We got to the house and realised they were out. To get into their garden you had to go through a locked gate which we didn’t have a key for, so we had to somehow hide the car behind a wall and jump over the smaller gate around the back (typing this out I’m surprised we didn’t get arrested!). As they were out we made ourselves comfortable on their porch by the swimming pool until they returned.
The look of confusion etched on their faces when they returned home and saw us sitting there, and the sheer happiness they felt when they realised that it was us who were casually sitting in their garden, is permanently ingrained in my memory. We weren’t expected so there wasn’t much in the way of food or presents, and we didn’t come bearing gifts, but it really didn’t matter. Just us being all together, and being without all the pressure to have the ‘greatest day ever’ that you’re bombarded with at home, was all that we needed.
We managed to make a meal from what we had, and what the supermarket had left this close to the day. My mum had sneakily packed a box of crackers so we still had our paper crowns on. It was 32 degrees C that day- an anomaly even for Spain at that time of year, I’m sure- so we sat out on the front porch to eat. Later that week we met the neighbours, explored the local, traditional Spanish village and took a trip to a monastery across the mountain.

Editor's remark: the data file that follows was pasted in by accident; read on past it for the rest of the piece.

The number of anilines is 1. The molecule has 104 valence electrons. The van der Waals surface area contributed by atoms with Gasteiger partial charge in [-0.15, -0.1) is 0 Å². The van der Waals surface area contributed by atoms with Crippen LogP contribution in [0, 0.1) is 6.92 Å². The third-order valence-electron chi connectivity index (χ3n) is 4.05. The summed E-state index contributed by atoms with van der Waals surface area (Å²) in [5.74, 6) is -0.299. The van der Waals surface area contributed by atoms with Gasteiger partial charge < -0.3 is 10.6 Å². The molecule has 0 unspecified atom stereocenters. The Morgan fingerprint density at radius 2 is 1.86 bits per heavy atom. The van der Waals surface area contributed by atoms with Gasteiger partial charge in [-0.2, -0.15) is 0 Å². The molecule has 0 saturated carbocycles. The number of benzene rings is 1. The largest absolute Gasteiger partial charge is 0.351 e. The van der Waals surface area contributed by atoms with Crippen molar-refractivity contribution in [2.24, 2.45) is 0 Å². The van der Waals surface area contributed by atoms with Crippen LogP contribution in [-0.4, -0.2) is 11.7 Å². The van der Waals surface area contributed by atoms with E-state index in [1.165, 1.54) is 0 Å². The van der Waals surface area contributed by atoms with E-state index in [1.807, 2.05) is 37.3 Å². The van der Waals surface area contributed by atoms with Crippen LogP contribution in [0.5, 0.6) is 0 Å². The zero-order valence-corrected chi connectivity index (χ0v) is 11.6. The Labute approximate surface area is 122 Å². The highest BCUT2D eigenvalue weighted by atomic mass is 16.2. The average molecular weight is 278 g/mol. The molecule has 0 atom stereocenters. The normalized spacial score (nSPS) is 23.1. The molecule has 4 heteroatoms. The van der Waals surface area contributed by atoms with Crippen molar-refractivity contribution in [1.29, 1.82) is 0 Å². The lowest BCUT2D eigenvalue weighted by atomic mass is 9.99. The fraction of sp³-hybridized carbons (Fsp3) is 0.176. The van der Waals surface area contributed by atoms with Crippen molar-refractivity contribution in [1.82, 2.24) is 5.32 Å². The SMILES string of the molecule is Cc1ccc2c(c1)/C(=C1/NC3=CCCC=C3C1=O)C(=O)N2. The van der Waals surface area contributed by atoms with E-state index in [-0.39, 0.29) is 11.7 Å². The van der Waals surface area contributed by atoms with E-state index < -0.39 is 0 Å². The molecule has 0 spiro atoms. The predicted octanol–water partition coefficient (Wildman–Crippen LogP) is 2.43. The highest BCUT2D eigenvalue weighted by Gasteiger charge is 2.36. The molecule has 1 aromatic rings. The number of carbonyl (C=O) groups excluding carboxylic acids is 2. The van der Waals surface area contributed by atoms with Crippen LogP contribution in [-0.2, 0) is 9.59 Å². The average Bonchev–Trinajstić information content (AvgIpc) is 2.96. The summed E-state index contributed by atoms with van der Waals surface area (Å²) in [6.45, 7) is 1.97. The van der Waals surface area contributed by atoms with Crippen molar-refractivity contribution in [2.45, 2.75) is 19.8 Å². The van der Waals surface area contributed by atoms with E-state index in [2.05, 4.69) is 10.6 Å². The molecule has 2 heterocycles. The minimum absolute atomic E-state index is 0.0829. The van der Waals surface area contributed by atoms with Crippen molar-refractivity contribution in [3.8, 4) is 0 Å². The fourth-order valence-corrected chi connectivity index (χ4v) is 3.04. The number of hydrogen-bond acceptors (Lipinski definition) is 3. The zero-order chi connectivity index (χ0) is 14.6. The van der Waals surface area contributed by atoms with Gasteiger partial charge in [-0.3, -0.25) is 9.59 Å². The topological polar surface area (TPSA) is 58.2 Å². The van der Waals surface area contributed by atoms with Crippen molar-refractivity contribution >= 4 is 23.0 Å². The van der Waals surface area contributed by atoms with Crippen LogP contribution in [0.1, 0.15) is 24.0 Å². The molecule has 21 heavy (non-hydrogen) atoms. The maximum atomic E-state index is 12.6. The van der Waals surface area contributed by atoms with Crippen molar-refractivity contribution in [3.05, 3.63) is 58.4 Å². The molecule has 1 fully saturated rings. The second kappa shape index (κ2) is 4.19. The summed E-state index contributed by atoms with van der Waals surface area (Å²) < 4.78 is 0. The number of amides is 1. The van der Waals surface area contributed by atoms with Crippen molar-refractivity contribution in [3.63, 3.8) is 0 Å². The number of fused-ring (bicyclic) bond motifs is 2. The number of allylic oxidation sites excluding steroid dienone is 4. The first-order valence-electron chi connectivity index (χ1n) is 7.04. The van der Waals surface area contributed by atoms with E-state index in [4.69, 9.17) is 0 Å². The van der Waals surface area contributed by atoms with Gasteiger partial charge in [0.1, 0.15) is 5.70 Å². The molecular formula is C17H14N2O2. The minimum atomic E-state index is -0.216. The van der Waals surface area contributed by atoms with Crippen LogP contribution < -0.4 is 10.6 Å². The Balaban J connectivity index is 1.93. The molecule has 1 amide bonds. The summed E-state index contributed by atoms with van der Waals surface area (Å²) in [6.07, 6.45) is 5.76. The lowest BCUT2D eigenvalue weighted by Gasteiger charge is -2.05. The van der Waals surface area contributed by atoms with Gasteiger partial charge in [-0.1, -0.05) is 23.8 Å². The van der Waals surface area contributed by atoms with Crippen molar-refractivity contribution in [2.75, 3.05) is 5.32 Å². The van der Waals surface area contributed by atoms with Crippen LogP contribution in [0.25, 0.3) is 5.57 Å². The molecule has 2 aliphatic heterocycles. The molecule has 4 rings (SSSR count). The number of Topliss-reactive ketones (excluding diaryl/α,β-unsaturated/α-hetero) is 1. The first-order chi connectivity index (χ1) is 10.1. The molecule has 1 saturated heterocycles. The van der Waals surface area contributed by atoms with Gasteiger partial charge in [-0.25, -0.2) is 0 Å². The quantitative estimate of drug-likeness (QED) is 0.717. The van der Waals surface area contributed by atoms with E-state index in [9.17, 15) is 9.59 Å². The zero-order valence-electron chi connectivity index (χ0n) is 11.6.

I know this sounds incredibly cheesy but I really believe I experienced the true meaning of Christmas that year.
A lot of people always ask how we could spend the holidays somewhere where it isn’t cold, or they say that they couldn’t do it as it wouldn’t feel like Christmas. But it does feel like Christmas abroad, it’s just a little different to what you know because you’re experiencing what Christmas means to people in another part of the world. The Spanish don’t do it like us but one thing that is the same as the UK is the festivities still make them extra happy. “Feliz Navidad” the cheery shop assistant would say on our way out of the supermarket. Spanish versions of classic songs played in the cafes that we sat in after a trip to the beach, and festive lights adorned the streets of the old towns whilst the sun shone down on them.
These Christmases abroad, for me, weren’t about materialistic things, or the cliche hot drinks and snow and movies (although these things are great too). They weren’t about doing what people expect us to do during this time of year.We couldn’t pack many presents because of baggage allowances and what we could take was limited as well due to item restrictions. We didn’t get snow or a dinner with all the trimmings, but that didn’t matter. They were about being together, living in the moment, experiencing new ways of doing things whilst incorporating our own traditions.
So, yes, to me being together on the beach in a foreign country does still feel like Christmas abroad- in fact, it feels more so than the cold, materialistic Christmas at home ever will.
Has anyone ever been abroad for the holidays? Would you do it again? Do you want to spend them abroad but haven’t done so yet? Let me know in the comments!